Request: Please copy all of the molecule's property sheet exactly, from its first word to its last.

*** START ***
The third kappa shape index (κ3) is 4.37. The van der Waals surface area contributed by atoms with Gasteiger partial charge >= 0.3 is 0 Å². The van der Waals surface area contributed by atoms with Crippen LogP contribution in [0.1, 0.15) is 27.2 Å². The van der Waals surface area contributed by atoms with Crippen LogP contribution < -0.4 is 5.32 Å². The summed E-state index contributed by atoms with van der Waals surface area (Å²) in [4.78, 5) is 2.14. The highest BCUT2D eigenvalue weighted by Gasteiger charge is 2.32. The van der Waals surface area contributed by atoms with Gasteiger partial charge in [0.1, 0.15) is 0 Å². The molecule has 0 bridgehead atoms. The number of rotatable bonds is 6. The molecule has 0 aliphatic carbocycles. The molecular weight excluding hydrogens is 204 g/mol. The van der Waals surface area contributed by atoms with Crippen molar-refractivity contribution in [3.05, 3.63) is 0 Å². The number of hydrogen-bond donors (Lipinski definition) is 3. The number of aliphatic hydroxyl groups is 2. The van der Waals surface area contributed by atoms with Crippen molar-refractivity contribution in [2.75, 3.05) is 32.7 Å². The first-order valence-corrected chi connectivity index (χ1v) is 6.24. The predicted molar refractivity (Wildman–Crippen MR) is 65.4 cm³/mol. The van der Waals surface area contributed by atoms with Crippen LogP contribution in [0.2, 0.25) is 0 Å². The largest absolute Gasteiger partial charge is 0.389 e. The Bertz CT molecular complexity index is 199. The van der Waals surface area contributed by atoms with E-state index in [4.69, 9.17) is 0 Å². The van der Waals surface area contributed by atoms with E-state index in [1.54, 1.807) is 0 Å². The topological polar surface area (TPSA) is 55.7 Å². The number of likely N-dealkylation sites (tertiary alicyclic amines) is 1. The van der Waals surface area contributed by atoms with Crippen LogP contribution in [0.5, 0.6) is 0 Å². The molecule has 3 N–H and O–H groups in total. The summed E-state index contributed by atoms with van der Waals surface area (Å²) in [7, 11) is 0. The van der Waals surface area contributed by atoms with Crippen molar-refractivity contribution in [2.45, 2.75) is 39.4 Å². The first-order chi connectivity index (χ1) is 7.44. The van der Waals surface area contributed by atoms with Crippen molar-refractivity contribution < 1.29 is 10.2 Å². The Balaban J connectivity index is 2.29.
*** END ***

The third kappa shape index (κ3) is 4.37. The van der Waals surface area contributed by atoms with Gasteiger partial charge >= 0.3 is 0 Å². The van der Waals surface area contributed by atoms with Crippen LogP contribution in [0.1, 0.15) is 27.2 Å². The van der Waals surface area contributed by atoms with Crippen LogP contribution < -0.4 is 5.32 Å². The summed E-state index contributed by atoms with van der Waals surface area (Å²) in [4.78, 5) is 2.14. The highest BCUT2D eigenvalue weighted by Gasteiger charge is 2.32. The van der Waals surface area contributed by atoms with Gasteiger partial charge in [0.1, 0.15) is 0 Å². The molecule has 0 bridgehead atoms. The number of rotatable bonds is 6. The molecule has 0 aliphatic carbocycles. The molecular weight excluding hydrogens is 204 g/mol. The van der Waals surface area contributed by atoms with Crippen molar-refractivity contribution in [3.05, 3.63) is 0 Å². The number of hydrogen-bond donors (Lipinski definition) is 3. The number of aliphatic hydroxyl groups is 2. The van der Waals surface area contributed by atoms with Crippen molar-refractivity contribution in [2.75, 3.05) is 32.7 Å². The first-order valence-corrected chi connectivity index (χ1v) is 6.24. The predicted molar refractivity (Wildman–Crippen MR) is 65.4 cm³/mol. The van der Waals surface area contributed by atoms with Crippen LogP contribution in [0.2, 0.25) is 0 Å². The largest absolute Gasteiger partial charge is 0.389 e. The Bertz CT molecular complexity index is 199. The van der Waals surface area contributed by atoms with E-state index in [4.69, 9.17) is 0 Å². The van der Waals surface area contributed by atoms with E-state index in [1.54, 1.807) is 0 Å². The topological polar surface area (TPSA) is 55.7 Å². The number of likely N-dealkylation sites (tertiary alicyclic amines) is 1. The van der Waals surface area contributed by atoms with Crippen LogP contribution in [0.5, 0.6) is 0 Å². The molecule has 3 N–H and O–H groups in total. The summed E-state index contributed by atoms with van der Waals surface area (Å²) in [7, 11) is 0. The van der Waals surface area contributed by atoms with Crippen molar-refractivity contribution in [2.45, 2.75) is 39.4 Å². The first-order chi connectivity index (χ1) is 7.44. The van der Waals surface area contributed by atoms with Crippen molar-refractivity contribution < 1.29 is 10.2 Å². The Balaban J connectivity index is 2.29.